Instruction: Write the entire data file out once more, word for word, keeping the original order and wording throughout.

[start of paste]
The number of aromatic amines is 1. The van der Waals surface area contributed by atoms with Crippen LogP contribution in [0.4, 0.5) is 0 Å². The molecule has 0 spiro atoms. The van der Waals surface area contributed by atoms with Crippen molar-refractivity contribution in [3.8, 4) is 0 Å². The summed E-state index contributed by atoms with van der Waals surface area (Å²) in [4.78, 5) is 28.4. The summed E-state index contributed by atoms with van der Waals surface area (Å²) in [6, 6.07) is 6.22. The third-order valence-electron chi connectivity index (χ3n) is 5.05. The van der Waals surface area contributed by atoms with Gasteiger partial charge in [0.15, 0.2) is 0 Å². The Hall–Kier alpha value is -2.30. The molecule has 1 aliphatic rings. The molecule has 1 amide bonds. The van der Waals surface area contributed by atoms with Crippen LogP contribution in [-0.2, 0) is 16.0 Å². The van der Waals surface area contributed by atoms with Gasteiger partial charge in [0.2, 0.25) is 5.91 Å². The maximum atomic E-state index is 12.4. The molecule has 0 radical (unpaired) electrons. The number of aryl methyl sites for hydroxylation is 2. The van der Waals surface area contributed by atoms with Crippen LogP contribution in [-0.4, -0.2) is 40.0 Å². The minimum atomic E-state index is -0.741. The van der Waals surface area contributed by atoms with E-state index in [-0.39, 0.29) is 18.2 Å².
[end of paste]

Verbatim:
The number of aromatic amines is 1. The van der Waals surface area contributed by atoms with Crippen LogP contribution in [0.4, 0.5) is 0 Å². The molecule has 0 spiro atoms. The van der Waals surface area contributed by atoms with Crippen molar-refractivity contribution in [3.8, 4) is 0 Å². The summed E-state index contributed by atoms with van der Waals surface area (Å²) in [4.78, 5) is 28.4. The summed E-state index contributed by atoms with van der Waals surface area (Å²) in [6, 6.07) is 6.22. The third-order valence-electron chi connectivity index (χ3n) is 5.05. The van der Waals surface area contributed by atoms with Gasteiger partial charge in [0.15, 0.2) is 0 Å². The Hall–Kier alpha value is -2.30. The molecule has 1 aliphatic rings. The molecule has 1 amide bonds. The van der Waals surface area contributed by atoms with Crippen LogP contribution in [-0.2, 0) is 16.0 Å². The van der Waals surface area contributed by atoms with Gasteiger partial charge in [0.2, 0.25) is 5.91 Å². The maximum atomic E-state index is 12.4. The molecule has 0 radical (unpaired) electrons. The number of aryl methyl sites for hydroxylation is 2. The van der Waals surface area contributed by atoms with Crippen LogP contribution in [-0.4, -0.2) is 40.0 Å². The minimum atomic E-state index is -0.741. The van der Waals surface area contributed by atoms with E-state index in [-0.39, 0.29) is 18.2 Å².